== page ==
When I move, when I walk (because I can no longer run), when I chew the juiciest slice of steak or when I plunge head first into a crashing ocean wave, the pain tugs on the chain and snaps me back to the reality it has configured for me.  Pain grows jealous of any sensation that does not include it, and, like the guest at the party who must always be the center of attention, it screams and drowns out the more pleasant feelings as they politely try to redirect the conversation.

Since I was young I’ve been obsessed with order.  I’ve always needed the world and my actions to mean something, to lead somewhere and to have purpose.  I have striven to locate my pain in some kind of structure, but no matter what I build around it, the pain sucks it inward and the whole edifice collapses in on itself.  Pain is a singularity that can’t be contained.  It turns the world inside out and makes a mess of life.

Of course, it is impolite to speak of one’s pain in the company of others.  Such talk is usually met at best with incomprehension, at worst with the sort of skepticism most people reserve for things like magic, or dragons, or depression.  So please forgive me.  I won’t speak of pain again.  But I thought I would take my one shot at saying something meaningful about it, even as I know that to do so is ultimately impossible.  I can no more describe or explain pain than I can describe or explain the whole of creation.  If I sometimes doubt the utility of language, it’s because to this day I’ve failed to find the right words for this thing that troubles me most about the world.

Fatal Wanderings: Thoughts on Jon Krakauer’s “Into the Wild”

Ruth Glacier, Denali National Park, Alaska

*I wrote this in 2006.

Recently I read Jon Krakauer’s Into the Wild.  Therein Krakauer tells the story of a young man named Chris McCandless who upon graduating from college leaves his family and friends, hits the road in his old Datsun and severs all contact with his origins.  His parents don’t even know he has left until they try to visit him at his former home weeks later.

Into the Wild is that story we all know so well of the youthful vagabond who wanders off into the unknown in search of himself and those old clichés: truth, beauty, and meaning.  And as in every other similar tale, the desperate wanderer believes in his core that his quest is original and that his path is untrodden, that his journey will yield the answers he’s looking for and that solitude will set him free.  He doesn’t know that others have already been where he’s going and that many have not returned.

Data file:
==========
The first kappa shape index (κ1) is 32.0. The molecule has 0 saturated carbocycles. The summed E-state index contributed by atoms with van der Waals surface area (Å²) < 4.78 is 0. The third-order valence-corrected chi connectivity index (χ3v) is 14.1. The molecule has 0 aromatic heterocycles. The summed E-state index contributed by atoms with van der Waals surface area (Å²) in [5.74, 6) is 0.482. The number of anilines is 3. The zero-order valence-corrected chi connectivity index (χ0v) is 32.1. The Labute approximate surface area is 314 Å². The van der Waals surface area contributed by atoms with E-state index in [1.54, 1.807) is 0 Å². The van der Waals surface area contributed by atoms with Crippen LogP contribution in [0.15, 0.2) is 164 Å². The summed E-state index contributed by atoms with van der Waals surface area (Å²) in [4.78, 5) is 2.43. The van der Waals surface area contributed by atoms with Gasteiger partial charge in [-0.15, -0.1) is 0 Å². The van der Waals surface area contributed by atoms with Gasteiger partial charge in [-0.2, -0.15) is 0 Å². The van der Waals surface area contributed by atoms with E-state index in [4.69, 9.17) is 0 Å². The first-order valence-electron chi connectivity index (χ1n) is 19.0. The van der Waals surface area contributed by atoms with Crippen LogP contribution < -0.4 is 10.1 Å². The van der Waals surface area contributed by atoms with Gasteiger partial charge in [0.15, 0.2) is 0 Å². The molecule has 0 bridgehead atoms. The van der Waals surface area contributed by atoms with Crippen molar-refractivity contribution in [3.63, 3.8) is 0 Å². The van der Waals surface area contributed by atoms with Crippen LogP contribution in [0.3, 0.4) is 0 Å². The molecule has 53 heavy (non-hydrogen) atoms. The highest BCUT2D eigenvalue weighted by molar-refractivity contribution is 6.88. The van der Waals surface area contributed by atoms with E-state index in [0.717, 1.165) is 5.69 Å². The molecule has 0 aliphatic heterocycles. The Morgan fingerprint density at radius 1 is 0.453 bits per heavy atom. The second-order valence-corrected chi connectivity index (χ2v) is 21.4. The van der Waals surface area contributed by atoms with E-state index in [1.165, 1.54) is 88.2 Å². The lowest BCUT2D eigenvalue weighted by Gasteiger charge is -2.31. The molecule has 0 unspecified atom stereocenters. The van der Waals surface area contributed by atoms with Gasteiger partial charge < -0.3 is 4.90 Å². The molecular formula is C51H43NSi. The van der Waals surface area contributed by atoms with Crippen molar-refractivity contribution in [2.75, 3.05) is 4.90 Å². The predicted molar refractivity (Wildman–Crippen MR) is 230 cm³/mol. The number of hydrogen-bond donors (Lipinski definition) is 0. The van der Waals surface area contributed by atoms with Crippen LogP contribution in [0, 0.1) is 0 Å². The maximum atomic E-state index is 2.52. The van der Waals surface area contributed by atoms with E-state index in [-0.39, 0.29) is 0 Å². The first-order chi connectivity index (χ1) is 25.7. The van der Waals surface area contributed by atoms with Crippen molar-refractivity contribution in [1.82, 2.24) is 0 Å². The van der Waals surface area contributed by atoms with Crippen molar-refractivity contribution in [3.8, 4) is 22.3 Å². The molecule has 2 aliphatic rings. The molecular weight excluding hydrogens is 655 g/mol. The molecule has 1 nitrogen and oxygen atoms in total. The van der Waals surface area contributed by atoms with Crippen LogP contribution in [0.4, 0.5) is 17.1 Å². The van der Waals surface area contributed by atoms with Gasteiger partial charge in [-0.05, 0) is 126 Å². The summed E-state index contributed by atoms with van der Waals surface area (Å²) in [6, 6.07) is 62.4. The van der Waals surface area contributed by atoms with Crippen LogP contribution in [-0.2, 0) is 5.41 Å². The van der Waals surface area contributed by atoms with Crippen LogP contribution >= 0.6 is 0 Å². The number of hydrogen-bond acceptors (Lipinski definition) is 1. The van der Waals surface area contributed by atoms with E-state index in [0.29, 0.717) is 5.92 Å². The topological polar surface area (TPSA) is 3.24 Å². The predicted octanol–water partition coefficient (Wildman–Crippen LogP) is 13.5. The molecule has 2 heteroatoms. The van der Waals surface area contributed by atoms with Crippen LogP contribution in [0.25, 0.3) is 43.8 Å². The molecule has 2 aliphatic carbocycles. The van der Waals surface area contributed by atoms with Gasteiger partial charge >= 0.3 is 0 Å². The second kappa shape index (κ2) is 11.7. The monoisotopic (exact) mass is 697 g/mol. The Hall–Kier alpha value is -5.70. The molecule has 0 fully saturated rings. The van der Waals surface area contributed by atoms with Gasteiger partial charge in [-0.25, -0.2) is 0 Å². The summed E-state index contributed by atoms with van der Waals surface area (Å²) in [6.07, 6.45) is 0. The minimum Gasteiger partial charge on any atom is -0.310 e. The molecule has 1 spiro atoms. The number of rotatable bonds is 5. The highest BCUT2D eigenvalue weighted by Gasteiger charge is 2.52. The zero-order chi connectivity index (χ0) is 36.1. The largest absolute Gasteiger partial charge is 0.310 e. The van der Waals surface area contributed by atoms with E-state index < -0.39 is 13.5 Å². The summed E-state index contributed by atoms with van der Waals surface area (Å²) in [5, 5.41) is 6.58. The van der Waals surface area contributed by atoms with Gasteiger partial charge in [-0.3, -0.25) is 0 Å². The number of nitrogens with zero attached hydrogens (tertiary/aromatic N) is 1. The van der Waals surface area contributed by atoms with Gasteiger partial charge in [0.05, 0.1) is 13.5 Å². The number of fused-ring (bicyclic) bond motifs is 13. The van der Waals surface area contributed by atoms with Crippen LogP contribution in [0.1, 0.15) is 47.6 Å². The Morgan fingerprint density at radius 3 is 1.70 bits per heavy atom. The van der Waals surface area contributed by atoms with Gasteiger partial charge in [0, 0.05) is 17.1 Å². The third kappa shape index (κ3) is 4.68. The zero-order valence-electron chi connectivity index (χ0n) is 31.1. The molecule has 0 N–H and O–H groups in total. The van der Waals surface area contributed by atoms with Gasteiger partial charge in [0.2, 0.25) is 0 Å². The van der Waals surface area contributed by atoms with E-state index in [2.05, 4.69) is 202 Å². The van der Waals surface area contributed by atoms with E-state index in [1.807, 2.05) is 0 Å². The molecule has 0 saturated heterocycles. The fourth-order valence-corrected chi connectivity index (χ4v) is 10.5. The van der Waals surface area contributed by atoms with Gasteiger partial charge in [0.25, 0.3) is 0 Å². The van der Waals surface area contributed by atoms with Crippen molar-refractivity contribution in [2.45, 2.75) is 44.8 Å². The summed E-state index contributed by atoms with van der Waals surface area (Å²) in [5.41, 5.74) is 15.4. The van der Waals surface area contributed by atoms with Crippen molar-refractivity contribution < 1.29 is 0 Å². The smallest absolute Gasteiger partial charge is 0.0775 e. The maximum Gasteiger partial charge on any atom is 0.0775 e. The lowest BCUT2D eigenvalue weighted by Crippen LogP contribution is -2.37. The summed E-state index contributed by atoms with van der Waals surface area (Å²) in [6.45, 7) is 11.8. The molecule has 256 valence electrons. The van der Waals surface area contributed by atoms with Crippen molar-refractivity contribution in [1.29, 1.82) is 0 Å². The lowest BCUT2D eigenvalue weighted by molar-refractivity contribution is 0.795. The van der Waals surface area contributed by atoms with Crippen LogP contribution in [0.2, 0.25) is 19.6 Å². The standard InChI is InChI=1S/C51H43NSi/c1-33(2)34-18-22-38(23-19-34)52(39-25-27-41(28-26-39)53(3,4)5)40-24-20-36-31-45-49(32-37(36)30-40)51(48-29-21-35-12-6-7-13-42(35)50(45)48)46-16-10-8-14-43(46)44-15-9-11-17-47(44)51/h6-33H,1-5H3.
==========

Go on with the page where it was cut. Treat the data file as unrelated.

Chris’s naiveté and youthful enthusiasm fuel a two year trek on foot through the western United States.  He camps in deserts, hops trains and sustains himself on little more than small portions of rice.  Human contact consists primarily of hanging out with vagrants in shanty towns or pausing briefly to earn money at menial jobs.  Chris’s ultimate goal is to hitchhike to Alaska and survive on his own in the bush.  In the end, he makes it to Alaska, and after living for months on berries, roots, birds and squirrels, he dies of starvation–alone.

Somehow, despite how perfect this book is for me and my personality, I managed not to read it until yesterday.  Why “perfect”?  First of all, because I love tragedy; second of all, because for more than a decade I believed, like Chris McCandless, that solitude was the answer to my questions and the salve for my pain.  Only within the last two years did I finally realize that solitude was in fact the source of my problems.  Let me qualify that.  I’ve learned a lot by avoiding people and in many ways have grown as a result.  But in the broader analysis my misanthropy only deepened my wounds and heightened my discontent.  As a direct consequence of my worsening condition, I came to believe even more firmly than ever that distance from others was the solution, so that avoidance became self-perpetuating.  “The farther I go,” I believed, “the closer I’ll come to finding the answers I seek.”  You see, you know you’re in trouble when you believe that the solution to your problem is actually its very cause.